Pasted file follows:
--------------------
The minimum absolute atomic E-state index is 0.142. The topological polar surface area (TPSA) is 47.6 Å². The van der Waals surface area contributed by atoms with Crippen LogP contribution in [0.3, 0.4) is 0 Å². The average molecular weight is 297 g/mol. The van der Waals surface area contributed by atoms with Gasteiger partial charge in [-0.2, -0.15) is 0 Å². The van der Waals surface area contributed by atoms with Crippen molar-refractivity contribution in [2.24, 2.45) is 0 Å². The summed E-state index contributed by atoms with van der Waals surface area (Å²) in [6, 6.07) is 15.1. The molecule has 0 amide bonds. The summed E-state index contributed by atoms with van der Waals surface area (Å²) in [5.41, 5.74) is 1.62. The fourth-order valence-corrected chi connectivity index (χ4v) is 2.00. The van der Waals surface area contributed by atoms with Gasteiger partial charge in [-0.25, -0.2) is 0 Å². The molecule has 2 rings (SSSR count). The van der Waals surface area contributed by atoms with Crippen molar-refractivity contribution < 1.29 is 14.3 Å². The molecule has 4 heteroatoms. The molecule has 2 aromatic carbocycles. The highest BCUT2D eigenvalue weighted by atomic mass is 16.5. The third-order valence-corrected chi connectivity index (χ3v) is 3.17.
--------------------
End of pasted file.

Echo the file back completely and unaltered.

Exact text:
The minimum absolute atomic E-state index is 0.142. The topological polar surface area (TPSA) is 47.6 Å². The van der Waals surface area contributed by atoms with Crippen LogP contribution in [0.3, 0.4) is 0 Å². The average molecular weight is 297 g/mol. The van der Waals surface area contributed by atoms with Gasteiger partial charge in [-0.2, -0.15) is 0 Å². The van der Waals surface area contributed by atoms with Crippen molar-refractivity contribution in [2.24, 2.45) is 0 Å². The summed E-state index contributed by atoms with van der Waals surface area (Å²) in [6, 6.07) is 15.1. The molecule has 0 amide bonds. The summed E-state index contributed by atoms with van der Waals surface area (Å²) in [5.41, 5.74) is 1.62. The fourth-order valence-corrected chi connectivity index (χ4v) is 2.00. The van der Waals surface area contributed by atoms with Gasteiger partial charge in [-0.25, -0.2) is 0 Å². The molecule has 2 rings (SSSR count). The van der Waals surface area contributed by atoms with Crippen molar-refractivity contribution < 1.29 is 14.3 Å². The molecule has 4 heteroatoms. The molecule has 2 aromatic carbocycles. The highest BCUT2D eigenvalue weighted by atomic mass is 16.5. The third-order valence-corrected chi connectivity index (χ3v) is 3.17.